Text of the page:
HEALTH: NEMA issues yellow bin directive to counties

Tetra Pak Marketing Director Jackline Arao (centre), NEMA Director General Mamo Boru (left) and Friends of Oloolua Forest (FOF) Chair Mwai Wa Kihu (right) plant a tree at Oloolua Forest during the October 19, 2021 tree-planting event. The exercise was part of Tetrapak's recycling campaign dubbed "Go Nature, Go Carton". PHOTO/Aggrey Omboki, The Scholar Media Africa.

The National Environmental Management Agency (NEMA) has asked county governments to provide yellow coded bins for the safe disposal of COVID-19 related waste.

According to NEMA director general Mamo Boru, the yellow coded containers will make the virus-related waste easier to identify for safe disposal.

Speaking at a tree planting exercise sponsored by Tetra Pak at Ololua Forest on October 19, 2021, Mr Boru said the agency has issued guidelines on the on the disposal of COVID-19 waste.

“When you go around, it is very unfortunate to see used masks left lying around. This type of waste is very dangerous and once you release it into the environment, you are essentially spreading the virus,” said Mr Boru

He added that the guidelines had been shared with the county governments.

“We have produced and sent these safe COVID-19 waste disposal guidelines to the directors of public health in all the 47 counties. This is because the unsafe disposal of this type of waste can lead to community transmissions,” the Nema boss said.

“We have asked the county governments through the public health departments, to provide yellow coded bins to ensure the safe and sustainable disposal of used COVID-19 materials. This will enable such waste to be taken to the nearest facility, or Level 5 and 6 hospitals for incineration,” he said.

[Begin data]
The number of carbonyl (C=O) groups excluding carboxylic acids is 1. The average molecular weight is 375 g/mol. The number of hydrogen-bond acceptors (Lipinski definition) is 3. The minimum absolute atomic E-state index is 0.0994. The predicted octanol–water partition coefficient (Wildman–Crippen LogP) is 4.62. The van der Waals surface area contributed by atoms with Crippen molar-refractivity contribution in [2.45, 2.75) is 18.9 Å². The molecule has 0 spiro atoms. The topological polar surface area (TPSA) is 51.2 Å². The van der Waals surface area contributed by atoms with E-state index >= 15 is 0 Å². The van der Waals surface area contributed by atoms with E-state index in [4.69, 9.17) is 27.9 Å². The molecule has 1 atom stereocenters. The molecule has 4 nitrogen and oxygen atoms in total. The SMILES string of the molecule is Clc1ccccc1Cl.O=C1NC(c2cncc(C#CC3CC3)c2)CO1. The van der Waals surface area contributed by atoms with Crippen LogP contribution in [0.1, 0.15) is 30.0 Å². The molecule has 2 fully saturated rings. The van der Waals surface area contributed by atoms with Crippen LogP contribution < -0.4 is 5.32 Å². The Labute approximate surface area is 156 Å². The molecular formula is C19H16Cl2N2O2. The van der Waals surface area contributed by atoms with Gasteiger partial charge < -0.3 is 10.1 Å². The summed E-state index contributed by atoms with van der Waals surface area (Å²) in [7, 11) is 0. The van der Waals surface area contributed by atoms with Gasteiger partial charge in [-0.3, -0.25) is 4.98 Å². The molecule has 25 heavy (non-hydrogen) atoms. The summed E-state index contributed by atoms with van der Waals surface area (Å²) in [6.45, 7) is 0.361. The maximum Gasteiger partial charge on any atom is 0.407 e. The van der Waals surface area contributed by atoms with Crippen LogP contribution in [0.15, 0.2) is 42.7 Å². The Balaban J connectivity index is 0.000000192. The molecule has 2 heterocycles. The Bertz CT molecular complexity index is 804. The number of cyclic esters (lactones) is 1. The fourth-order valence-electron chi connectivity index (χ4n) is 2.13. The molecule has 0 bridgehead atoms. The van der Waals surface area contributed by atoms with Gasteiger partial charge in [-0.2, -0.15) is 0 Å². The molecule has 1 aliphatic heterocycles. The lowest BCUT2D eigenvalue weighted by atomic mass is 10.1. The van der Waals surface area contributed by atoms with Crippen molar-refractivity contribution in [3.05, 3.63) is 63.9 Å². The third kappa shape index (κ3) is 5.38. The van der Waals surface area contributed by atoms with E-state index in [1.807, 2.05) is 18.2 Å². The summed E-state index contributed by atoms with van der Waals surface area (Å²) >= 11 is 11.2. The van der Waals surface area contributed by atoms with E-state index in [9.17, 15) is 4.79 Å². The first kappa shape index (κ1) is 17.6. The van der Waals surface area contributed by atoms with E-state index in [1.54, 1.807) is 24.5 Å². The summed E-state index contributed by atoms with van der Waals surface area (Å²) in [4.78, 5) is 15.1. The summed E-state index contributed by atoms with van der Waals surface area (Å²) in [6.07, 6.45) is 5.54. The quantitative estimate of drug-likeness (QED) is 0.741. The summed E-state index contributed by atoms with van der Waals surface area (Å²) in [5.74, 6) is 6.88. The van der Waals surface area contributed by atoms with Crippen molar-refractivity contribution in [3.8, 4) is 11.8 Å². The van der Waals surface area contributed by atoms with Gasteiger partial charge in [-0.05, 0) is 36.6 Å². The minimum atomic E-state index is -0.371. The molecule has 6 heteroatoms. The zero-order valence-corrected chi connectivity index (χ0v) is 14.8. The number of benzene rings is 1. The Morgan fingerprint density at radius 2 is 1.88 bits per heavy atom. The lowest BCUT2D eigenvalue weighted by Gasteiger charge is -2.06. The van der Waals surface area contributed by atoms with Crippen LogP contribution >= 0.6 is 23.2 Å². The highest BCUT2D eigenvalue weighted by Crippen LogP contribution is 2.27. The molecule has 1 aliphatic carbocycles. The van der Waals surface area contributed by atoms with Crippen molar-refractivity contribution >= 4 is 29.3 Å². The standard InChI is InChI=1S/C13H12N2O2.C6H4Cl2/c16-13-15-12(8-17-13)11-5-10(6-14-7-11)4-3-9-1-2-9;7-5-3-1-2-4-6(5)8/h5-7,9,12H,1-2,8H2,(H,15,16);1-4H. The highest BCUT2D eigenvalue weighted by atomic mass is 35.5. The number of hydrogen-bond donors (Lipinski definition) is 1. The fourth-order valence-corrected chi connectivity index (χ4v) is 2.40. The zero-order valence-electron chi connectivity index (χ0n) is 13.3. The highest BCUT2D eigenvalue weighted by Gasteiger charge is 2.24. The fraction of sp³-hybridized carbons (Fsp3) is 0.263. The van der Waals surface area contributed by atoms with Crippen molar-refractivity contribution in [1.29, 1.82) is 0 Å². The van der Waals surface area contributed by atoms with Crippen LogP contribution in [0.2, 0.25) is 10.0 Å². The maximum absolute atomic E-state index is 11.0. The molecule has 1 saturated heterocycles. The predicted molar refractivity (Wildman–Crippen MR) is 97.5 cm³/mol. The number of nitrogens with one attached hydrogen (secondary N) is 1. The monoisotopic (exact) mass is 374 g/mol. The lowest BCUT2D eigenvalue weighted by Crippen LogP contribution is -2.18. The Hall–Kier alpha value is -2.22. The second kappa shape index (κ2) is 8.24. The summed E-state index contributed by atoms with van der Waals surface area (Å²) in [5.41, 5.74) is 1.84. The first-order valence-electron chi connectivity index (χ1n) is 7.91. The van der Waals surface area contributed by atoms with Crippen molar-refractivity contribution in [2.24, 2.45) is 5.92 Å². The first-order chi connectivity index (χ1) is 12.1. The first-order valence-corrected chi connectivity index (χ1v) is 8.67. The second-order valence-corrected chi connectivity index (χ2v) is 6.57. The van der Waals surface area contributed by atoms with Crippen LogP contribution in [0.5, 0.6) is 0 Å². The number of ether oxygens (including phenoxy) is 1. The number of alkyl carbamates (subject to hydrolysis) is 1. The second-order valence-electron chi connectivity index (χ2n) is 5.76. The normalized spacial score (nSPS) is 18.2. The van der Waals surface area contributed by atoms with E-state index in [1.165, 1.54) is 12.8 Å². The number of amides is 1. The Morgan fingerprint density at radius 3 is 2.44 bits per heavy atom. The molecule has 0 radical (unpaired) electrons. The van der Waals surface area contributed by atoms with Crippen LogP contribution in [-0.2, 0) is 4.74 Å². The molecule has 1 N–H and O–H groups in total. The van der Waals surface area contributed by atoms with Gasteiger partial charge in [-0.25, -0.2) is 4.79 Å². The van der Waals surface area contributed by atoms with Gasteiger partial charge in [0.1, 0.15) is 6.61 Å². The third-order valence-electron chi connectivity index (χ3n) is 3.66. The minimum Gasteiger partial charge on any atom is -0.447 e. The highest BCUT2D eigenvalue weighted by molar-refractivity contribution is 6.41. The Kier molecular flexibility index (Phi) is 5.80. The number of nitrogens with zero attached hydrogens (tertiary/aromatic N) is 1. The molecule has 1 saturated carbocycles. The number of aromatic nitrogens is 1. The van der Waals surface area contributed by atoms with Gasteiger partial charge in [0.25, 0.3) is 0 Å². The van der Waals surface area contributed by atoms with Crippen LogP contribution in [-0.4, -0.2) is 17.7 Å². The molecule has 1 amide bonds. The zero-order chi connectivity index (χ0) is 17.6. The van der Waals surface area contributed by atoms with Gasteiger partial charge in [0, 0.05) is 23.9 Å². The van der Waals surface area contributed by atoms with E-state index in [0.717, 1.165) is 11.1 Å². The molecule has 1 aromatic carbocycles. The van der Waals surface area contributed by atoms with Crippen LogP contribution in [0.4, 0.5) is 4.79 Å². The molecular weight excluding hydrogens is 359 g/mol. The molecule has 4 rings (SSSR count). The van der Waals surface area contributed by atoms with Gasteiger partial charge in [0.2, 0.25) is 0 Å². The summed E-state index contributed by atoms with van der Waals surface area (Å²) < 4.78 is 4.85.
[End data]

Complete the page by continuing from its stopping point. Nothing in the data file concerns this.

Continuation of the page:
Mr Boru said Nema was collaborating with the ministry of health in the Covid waste management effort.

“We are working closely with the ministry of health to ensure that the waste including used masks, gloves and test kits is properly managed,” he said.

Tetra Pak marketing director Ms Jackline Arao appealed to Kenyan parents to spread and emphasize the message of safe waste disposal at home. 

“Let us talk our children and other family members on how to safely dispose of these used masks. Please collect and sort the waste according to type for proper disposal and recycling where possible” said Ms Arao.

Echoing her call, Mr Boru asked families not to lump all the domestic waste together.

“Do not mix all your waste together at household level, because the COVID-related waste can lead to community transmissions if not properly managed,” he said. 

Mr Boru said Nema is working with the ministry of education to include environmental conservation in the school curriculum.

“We are at an advanced stage of plans to include conservation in the education system. We have called this initiative ‘greening the curriculum’ and expect it to play a major role in changing the young people’s attitudes towards the environment,” he said.

Globally, human activity produces 2 billion of waste each year. By 2050, it is estimated that the waste levels will have risen by 70 percent.

Ms Arao said the firm is working with stakeholders including malls and other commercial establishments to ensure the waste is correctly sorted and collected.

“We are working to expand and strengthen collection systems by actively engaging with stakeholders such as retailers, waste management companies and policymakers to overcome challenges in local recycling processes,” she said.    

Tetrapak also hosted the event to shine the spotlight on an ongoing campaign to plant 1 million trees in an effort to restore lost tree cover in the forest that covers 1,633 hectares.

Through the tree planting gesture, the packaging giant hopes to create awareness on the need to conserve the environment.

The firm is involved in a conservation program at the forest and tourist attraction which is managed by the National Museums of Kenya.

Its conservation campaign is also backed by Friends of Oloolua Forest (FOF), the Olololua Forest Association, a community initiative made up of residents living around the sprawling green complex.

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